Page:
Last month’s municipal elections alarmed the Presidential Palace. Only five of the 16 mayoral candidates who Bolsonaro publicly backed won — none of them within the country’s biggest cities. Three senior officialdom told The Associated Press that the results took Bolsonaro all of sudden . “He didn’t expect to possess so little influence,” said one among the officials, who spoke on condition of anonymity for lack of authorization to comment publicly.

Recent polls say Bolsonaro is roughly as popular as when he was elected. But his ratings have declined among richer and better educated Brazilians while increasing among the poor, who are receiving the government’s pandemic aid .

The end of that aid is probably going to dent the president’s popularity, said Arko’s de Aragão.

It is the sole income for quite a 3rd of these who received it, consistent with a December study by Brazilian polling institute Datafolha. As many as 70 million Brazilians ended up getting support during the health crisis, costing the govt a hefty $61 billion at a time when economists are warning of an unsustainable deficit and rising inflation.

The cutoff could leave 24 million of them in extreme poverty, International fund Director Kristalina Georgieva warned in December.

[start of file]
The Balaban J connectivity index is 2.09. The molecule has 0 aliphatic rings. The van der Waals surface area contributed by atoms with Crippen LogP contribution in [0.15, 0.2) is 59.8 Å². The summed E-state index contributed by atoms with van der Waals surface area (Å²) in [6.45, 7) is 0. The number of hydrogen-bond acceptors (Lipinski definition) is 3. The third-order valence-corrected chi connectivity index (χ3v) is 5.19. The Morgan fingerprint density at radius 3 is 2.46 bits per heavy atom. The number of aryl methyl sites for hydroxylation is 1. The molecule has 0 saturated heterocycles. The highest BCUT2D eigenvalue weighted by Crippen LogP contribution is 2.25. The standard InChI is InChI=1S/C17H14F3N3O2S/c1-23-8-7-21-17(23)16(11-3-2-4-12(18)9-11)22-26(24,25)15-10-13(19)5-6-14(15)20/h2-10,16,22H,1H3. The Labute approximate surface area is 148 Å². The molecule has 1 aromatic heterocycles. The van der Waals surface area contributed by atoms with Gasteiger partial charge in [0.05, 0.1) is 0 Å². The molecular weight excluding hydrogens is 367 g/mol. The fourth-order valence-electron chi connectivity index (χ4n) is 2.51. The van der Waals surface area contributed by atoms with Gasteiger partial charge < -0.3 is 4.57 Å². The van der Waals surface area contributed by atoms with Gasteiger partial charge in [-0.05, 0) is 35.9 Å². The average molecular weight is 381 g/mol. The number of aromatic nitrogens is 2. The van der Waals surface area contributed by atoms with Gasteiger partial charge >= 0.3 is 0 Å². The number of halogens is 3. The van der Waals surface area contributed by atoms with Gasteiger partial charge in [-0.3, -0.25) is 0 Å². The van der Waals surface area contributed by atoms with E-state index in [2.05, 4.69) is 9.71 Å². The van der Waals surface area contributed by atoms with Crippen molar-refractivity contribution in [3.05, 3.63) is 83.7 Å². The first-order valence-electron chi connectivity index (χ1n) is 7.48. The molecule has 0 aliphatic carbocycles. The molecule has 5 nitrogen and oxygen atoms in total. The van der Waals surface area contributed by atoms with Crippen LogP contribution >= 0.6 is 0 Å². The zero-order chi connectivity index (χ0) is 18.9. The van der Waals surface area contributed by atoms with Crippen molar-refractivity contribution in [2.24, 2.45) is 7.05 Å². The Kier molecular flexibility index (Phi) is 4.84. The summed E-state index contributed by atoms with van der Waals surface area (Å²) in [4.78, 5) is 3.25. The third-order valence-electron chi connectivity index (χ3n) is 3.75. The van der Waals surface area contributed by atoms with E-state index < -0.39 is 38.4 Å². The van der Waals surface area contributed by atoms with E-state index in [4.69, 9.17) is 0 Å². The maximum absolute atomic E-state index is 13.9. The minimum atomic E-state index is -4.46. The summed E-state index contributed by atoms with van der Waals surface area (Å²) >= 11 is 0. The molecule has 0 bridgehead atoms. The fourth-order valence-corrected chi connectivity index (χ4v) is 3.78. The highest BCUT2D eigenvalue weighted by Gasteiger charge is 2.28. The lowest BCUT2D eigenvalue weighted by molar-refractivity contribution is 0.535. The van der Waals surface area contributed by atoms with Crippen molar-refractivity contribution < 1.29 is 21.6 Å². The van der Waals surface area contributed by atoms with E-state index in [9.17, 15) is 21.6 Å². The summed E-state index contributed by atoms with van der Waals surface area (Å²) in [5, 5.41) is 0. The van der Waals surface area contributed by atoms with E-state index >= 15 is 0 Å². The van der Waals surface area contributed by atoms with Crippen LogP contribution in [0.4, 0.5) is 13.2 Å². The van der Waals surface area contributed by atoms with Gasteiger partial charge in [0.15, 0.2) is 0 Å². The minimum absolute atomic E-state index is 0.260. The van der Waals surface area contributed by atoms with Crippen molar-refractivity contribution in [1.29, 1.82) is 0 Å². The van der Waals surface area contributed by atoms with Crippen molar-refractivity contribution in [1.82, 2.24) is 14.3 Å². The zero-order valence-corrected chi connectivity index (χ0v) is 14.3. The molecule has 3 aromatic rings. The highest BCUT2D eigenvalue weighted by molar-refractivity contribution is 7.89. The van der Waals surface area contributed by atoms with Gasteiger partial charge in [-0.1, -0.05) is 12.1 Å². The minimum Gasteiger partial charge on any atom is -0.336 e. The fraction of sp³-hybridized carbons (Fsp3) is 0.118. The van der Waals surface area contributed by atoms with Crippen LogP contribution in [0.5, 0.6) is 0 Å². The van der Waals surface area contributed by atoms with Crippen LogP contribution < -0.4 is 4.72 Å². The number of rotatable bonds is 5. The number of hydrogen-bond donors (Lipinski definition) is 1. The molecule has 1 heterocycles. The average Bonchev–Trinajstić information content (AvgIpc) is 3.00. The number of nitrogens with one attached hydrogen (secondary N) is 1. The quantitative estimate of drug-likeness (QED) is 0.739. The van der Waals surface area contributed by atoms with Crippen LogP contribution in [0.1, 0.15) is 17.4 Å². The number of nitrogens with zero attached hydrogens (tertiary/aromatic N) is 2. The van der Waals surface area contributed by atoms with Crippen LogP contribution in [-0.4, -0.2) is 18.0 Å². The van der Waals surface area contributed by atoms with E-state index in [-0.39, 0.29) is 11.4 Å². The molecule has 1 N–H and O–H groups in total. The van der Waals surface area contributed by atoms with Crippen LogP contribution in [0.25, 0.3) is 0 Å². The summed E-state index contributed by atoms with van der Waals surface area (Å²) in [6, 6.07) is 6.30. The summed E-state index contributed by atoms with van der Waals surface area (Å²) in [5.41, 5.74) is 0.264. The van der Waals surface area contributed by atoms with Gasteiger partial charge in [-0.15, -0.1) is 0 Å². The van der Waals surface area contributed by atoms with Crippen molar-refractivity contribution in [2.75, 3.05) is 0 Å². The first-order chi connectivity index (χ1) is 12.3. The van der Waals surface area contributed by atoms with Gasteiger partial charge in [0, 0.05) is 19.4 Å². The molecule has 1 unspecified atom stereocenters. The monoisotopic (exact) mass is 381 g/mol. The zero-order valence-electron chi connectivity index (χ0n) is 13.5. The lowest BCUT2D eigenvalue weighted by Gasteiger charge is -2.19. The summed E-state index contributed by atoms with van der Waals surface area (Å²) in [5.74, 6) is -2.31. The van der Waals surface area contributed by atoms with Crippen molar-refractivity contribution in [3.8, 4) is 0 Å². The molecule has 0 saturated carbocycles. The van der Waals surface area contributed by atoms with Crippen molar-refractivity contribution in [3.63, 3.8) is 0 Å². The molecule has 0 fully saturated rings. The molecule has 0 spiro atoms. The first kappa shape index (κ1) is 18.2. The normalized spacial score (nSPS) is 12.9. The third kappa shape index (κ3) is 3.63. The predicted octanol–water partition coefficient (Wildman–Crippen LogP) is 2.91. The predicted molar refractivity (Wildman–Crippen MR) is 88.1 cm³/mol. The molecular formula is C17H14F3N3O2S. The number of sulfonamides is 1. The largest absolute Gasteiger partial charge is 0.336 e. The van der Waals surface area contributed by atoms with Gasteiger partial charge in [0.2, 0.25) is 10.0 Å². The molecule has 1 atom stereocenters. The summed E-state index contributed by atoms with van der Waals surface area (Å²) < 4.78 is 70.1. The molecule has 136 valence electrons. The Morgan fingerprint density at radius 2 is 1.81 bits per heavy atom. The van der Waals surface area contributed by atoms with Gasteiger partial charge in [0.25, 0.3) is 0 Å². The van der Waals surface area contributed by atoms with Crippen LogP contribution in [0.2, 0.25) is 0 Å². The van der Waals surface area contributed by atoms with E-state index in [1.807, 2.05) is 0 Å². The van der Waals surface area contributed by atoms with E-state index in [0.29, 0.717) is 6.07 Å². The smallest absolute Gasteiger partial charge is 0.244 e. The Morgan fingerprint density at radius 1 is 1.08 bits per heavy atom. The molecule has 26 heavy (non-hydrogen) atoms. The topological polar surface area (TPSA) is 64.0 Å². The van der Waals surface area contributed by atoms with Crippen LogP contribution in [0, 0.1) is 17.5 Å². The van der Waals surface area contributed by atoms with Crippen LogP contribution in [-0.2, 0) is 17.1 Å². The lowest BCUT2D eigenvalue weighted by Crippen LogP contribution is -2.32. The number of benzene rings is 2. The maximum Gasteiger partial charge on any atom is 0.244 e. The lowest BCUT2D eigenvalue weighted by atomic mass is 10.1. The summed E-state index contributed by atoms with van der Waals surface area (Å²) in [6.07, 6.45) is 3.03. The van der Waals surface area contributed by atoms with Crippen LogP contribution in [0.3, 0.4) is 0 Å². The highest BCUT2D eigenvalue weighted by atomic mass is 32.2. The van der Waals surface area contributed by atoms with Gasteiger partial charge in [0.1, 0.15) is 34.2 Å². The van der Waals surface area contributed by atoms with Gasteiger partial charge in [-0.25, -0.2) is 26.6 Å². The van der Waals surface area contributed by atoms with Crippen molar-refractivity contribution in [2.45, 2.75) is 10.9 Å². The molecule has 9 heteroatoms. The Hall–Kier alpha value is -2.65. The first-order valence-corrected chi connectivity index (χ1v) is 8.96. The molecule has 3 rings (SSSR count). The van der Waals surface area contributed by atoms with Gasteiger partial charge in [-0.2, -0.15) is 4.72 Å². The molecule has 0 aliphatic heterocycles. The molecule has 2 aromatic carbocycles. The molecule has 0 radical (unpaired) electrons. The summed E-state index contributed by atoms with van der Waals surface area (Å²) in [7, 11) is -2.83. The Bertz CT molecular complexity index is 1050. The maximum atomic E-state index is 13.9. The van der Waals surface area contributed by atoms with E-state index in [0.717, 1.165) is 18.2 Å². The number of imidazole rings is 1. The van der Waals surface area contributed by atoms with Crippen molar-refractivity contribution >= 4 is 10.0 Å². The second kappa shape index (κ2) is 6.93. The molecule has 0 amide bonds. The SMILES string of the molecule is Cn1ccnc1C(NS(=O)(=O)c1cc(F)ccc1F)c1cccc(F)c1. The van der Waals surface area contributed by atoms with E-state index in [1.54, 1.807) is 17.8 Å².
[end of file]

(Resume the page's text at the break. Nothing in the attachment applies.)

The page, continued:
With no firm congressional bloc of his own, Bolsonaro has been courting a gaggle of centrist lawmakers referred to as the Centrao in hopes of winning leadership within the lower house of congress.
Such efforts won’t be enough to assure a majority, and if their candidate, Arthur Lira, loses, Bolsonaro will struggle to realize promised legislation, like the loosening of gun laws or opening up the Amazon rainforest to development.

The group’s support didn’t come for free of charge and Bolsonaro faces pressure to grant its members some ministerial positions –– the type of political horse trading he had promised his supporters that he would never do.

For many Bolsonaro voters, the Centrao bloc represents the type of corrupt politics the president tried to distance himself from during the campaign.

But any signs of conciliation seem to be overshadowed by Bolsonaro’s hardline stands against pandemic restrictions on gatherings and his skepticism over vaccines.
Bolsonaro, who recovered from a bout of Covid-19, has said he won’t take any of the vaccines, and has actively undermined confidence within the Chinese-made CoronaVac shot backed by Sao Paulo Gov. João Doria, who is widely expected to run against Bolsonaro in 2022.

Prominent health experts and opposition lawmakers have accused the govt of dragging its feet on a national immunization program. It only presented an idea in mid-December when forced to by the Supreme Court.

With no approved vaccine ready for delivery, Latin America’s largest nation is running behind other Latin American countries.

Oliver Stuenkel, a social scientist who teaches at the Getulio Vargas Foundation in Sao Paulo , said the president still relies heavily on polarization.

“He continues as a radical … this is often something that’s deeply embedded in his political DNA: to polarize, divide and not govern,” Stuenkel said.